Other than that, I’d say my dreadful left wing agenda is kept pretty low key. Though, I am known for occasionally starting twitter beefs with problematic internet superstars much larger than I will ever be.

In 2015, you requested for your fans to send in photos of their beds for a project you later called “Four Hundred Twenty-Seven Beds”. Your explanation for this was to use the photos to help you get out of your own bed. Did it work? Did the project have any other outcomes you weren’t expecting?

MW: The beds project was beautiful! I honestly didn’t expect so many people to actually do it. When I created the page I thought, if I was lucky, maybe 30 or 40 people would contribute to my boring little art project. Maybe I would put them on my website to show everyone, that was that. But, over 400? It forced me to rethink the entire project and turn it into something physical. Having them each printed, and covering a wall with them. The video was more impactful than I thought it would be.

Was “Four Hundred Twenty-Seven Beds” an effort to fight depression and anxiety? Do you ever struggle to create when faced with the symptoms of those conditions?

MW: I’d love to get all deep and say that I create my art when I’m at my lowest, and the words and sounds you hear are excerpts from that, but that isn’t the case. The truth is, anxiety and depression make everything harder. That’s just how it works. It kills your ambition to do anything, including make art. The fact of the matter is, I create my best work and am the most productive when I’m happy. The words and emotions are genuine, but they’re a recollection. A catharsis. Most of all, a reminder that it’s okay to feel a certain way. Let it come, but more importantly, let it go.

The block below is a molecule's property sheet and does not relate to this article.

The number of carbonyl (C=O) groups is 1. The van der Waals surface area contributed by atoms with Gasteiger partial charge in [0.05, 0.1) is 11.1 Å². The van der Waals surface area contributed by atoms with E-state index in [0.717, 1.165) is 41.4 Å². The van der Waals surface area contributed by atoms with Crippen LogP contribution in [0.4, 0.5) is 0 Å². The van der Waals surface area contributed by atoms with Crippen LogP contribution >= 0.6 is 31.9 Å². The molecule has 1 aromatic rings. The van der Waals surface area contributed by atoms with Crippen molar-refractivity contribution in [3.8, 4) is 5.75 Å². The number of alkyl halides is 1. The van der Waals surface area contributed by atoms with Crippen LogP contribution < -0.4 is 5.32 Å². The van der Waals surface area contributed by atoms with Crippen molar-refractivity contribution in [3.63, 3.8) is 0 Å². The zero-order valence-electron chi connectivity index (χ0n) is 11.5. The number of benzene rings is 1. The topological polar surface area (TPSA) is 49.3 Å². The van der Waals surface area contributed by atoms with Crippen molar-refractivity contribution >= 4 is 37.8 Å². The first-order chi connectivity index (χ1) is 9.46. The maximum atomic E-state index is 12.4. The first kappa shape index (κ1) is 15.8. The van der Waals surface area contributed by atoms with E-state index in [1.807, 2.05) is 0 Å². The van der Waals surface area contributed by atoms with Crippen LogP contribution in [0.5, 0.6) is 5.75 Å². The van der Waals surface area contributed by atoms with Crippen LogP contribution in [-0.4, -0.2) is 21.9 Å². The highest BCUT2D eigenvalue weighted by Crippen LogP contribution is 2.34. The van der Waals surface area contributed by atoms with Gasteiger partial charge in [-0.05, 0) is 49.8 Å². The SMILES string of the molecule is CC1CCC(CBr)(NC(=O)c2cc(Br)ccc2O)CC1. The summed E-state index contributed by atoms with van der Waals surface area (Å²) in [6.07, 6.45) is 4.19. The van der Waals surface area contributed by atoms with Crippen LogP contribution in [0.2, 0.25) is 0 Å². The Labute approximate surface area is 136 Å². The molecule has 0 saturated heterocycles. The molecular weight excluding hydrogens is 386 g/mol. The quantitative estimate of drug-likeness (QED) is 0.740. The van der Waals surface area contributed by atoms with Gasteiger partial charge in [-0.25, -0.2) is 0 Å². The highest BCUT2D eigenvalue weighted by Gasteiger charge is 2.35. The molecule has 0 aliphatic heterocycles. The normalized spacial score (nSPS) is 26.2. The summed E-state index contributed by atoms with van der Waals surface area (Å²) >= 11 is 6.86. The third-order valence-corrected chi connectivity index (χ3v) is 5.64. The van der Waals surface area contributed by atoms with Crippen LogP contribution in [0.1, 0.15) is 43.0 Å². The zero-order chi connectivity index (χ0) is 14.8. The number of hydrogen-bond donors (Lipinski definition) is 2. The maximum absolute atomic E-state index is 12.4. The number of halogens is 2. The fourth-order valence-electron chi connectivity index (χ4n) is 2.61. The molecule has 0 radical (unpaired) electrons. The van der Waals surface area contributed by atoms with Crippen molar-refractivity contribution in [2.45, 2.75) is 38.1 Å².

You don’t seem to vlog anymore. Does it have something to do with “The Gatorade Story”? Does the subject of the story know it’s about her?

MW: Hahahaha, very funny! I actually tried to look her up on Facebook a couple years ago. You know, for scientific reasons. To see if she still drank Gatorade or whatever. Anyway, I realized that I couldn’t even remember her name. I hope she doesn’t remember mine either.

In your “Electromagnetic” video, the video is shot in such a way as to imply the electromagnetic waves of your phone and guitar are contributing to the song playing over the video. Can you speak to the actual process used to create the song in the video?

MW: Oh I really love that video a lot. It’s a visual demonstration of a noise piece from my website. It’s pretty simple stuff, you’ve got an electric guitar running through different heavy ambient and reverb effects and a smart phone held up to the electric pickups of the instrument. Without ever actually touching the guitar, you hear the many beautiful sounds coming from the phone as it makes its way through different applications. The most beautiful part is, everything that you do in your phone sounds different and creates a unique pattern of sound; Twitter, iMessage, your home screen, even taking a picture. It all has it’s own little beautiful pattern of noises.

I know, it comes off as pretentious postmodern nonsense, but stuff like this really does drive me wild.

What are your plans for 2016? Any tours? 

MW: I actually don’t know yet! So far my plate is pretty full from the future releases I have coming up. I’m releasing yet another EP soon titled Did Everything Feel Beautiful When You Let Go of the Idea of Being Anything At All, it’s about panic and agoraphobia. Later I have a full length spoken word album, and then I’m even trying to squeeze in another full length after that.

I’ve never toured. I barely even consider Flatsound a normal band or music project. It’s always just me creating art and showing it to people online, and one of those outlets of art just happens to be songwriting. I’m fortunate enough to be friends with some really successful and amazing bands, and they keep inviting me on their tours, so maybe I’ll actually take them up on that soon. More realistically, I’d love to get back into the habit of playing local shows again now that my fanbase has gotten as big as it is. Baby steps I guess.